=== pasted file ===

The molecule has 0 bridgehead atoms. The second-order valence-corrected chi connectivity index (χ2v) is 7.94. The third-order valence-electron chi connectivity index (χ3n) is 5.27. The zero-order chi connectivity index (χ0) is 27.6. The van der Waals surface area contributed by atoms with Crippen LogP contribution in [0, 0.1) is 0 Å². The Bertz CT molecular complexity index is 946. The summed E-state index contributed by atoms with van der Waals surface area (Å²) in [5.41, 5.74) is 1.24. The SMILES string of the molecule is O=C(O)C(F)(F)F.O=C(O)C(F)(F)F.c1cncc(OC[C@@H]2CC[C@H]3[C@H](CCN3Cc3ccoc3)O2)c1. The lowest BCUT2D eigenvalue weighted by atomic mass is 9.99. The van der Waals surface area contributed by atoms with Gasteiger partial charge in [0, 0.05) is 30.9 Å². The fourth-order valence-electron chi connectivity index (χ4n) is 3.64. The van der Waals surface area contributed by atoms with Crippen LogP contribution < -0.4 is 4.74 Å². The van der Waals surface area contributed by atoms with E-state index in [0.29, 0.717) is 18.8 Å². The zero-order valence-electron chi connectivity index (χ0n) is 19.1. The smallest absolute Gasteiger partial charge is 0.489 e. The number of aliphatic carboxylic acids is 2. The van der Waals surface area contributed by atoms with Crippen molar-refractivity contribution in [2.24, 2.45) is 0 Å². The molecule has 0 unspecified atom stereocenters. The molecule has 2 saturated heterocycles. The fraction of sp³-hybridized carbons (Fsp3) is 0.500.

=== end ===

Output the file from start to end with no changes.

The molecule has 0 bridgehead atoms. The second-order valence-corrected chi connectivity index (χ2v) is 7.94. The third-order valence-electron chi connectivity index (χ3n) is 5.27. The zero-order chi connectivity index (χ0) is 27.6. The van der Waals surface area contributed by atoms with Crippen LogP contribution in [0, 0.1) is 0 Å². The Bertz CT molecular complexity index is 946. The summed E-state index contributed by atoms with van der Waals surface area (Å²) in [5.41, 5.74) is 1.24. The SMILES string of the molecule is O=C(O)C(F)(F)F.O=C(O)C(F)(F)F.c1cncc(OC[C@@H]2CC[C@H]3[C@H](CCN3Cc3ccoc3)O2)c1. The lowest BCUT2D eigenvalue weighted by atomic mass is 9.99. The van der Waals surface area contributed by atoms with Gasteiger partial charge in [0, 0.05) is 30.9 Å². The fourth-order valence-electron chi connectivity index (χ4n) is 3.64. The van der Waals surface area contributed by atoms with Crippen LogP contribution < -0.4 is 4.74 Å². The van der Waals surface area contributed by atoms with E-state index in [0.29, 0.717) is 18.8 Å². The zero-order valence-electron chi connectivity index (χ0n) is 19.1. The smallest absolute Gasteiger partial charge is 0.489 e. The number of aliphatic carboxylic acids is 2. The van der Waals surface area contributed by atoms with Crippen molar-refractivity contribution in [2.24, 2.45) is 0 Å². The molecule has 0 unspecified atom stereocenters. The molecule has 2 saturated heterocycles. The fraction of sp³-hybridized carbons (Fsp3) is 0.500.